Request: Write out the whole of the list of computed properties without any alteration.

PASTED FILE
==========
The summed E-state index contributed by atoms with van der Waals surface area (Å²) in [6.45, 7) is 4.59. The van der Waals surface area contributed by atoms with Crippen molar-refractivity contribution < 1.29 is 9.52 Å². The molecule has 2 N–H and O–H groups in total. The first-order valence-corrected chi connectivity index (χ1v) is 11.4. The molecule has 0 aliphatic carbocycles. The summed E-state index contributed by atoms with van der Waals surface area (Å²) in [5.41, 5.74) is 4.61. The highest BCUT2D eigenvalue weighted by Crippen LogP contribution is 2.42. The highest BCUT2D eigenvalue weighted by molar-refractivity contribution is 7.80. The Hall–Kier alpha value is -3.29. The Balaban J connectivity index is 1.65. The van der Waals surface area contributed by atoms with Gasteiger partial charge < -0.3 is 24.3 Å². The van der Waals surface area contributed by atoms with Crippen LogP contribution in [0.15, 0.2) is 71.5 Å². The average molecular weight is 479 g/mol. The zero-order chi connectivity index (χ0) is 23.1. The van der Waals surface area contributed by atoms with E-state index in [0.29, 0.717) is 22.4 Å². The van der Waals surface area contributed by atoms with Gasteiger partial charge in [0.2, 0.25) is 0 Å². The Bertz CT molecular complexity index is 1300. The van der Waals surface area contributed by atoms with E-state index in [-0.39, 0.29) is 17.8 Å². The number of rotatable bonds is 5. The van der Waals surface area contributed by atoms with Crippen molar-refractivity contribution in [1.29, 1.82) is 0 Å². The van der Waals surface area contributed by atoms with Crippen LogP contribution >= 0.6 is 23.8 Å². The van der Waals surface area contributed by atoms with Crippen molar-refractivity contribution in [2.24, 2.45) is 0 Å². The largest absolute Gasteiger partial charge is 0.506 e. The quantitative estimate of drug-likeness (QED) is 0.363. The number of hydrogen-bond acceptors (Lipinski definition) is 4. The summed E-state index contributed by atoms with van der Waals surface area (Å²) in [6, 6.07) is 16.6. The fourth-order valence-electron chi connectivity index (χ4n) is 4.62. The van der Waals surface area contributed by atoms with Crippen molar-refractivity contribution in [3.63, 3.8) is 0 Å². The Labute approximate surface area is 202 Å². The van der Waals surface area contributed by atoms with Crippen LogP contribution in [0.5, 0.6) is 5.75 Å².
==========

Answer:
The summed E-state index contributed by atoms with van der Waals surface area (Å²) in [6.45, 7) is 4.59. The van der Waals surface area contributed by atoms with Crippen molar-refractivity contribution < 1.29 is 9.52 Å². The molecule has 2 N–H and O–H groups in total. The first-order valence-corrected chi connectivity index (χ1v) is 11.4. The molecule has 0 aliphatic carbocycles. The summed E-state index contributed by atoms with van der Waals surface area (Å²) in [5.41, 5.74) is 4.61. The highest BCUT2D eigenvalue weighted by Crippen LogP contribution is 2.42. The highest BCUT2D eigenvalue weighted by molar-refractivity contribution is 7.80. The Hall–Kier alpha value is -3.29. The Balaban J connectivity index is 1.65. The van der Waals surface area contributed by atoms with Gasteiger partial charge < -0.3 is 24.3 Å². The van der Waals surface area contributed by atoms with Crippen LogP contribution in [0.15, 0.2) is 71.5 Å². The average molecular weight is 479 g/mol. The zero-order chi connectivity index (χ0) is 23.1. The van der Waals surface area contributed by atoms with E-state index in [0.29, 0.717) is 22.4 Å². The van der Waals surface area contributed by atoms with Gasteiger partial charge in [0.2, 0.25) is 0 Å². The Bertz CT molecular complexity index is 1300. The van der Waals surface area contributed by atoms with E-state index in [-0.39, 0.29) is 17.8 Å². The number of rotatable bonds is 5. The van der Waals surface area contributed by atoms with Crippen molar-refractivity contribution in [1.29, 1.82) is 0 Å². The van der Waals surface area contributed by atoms with Crippen LogP contribution >= 0.6 is 23.8 Å². The van der Waals surface area contributed by atoms with Crippen molar-refractivity contribution in [2.24, 2.45) is 0 Å². The largest absolute Gasteiger partial charge is 0.506 e. The quantitative estimate of drug-likeness (QED) is 0.363. The number of hydrogen-bond acceptors (Lipinski definition) is 4. The summed E-state index contributed by atoms with van der Waals surface area (Å²) in [6, 6.07) is 16.6. The fourth-order valence-electron chi connectivity index (χ4n) is 4.62. The van der Waals surface area contributed by atoms with Crippen molar-refractivity contribution in [3.63, 3.8) is 0 Å². The Labute approximate surface area is 202 Å². The van der Waals surface area contributed by atoms with Crippen LogP contribution in [0.5, 0.6) is 5.75 Å².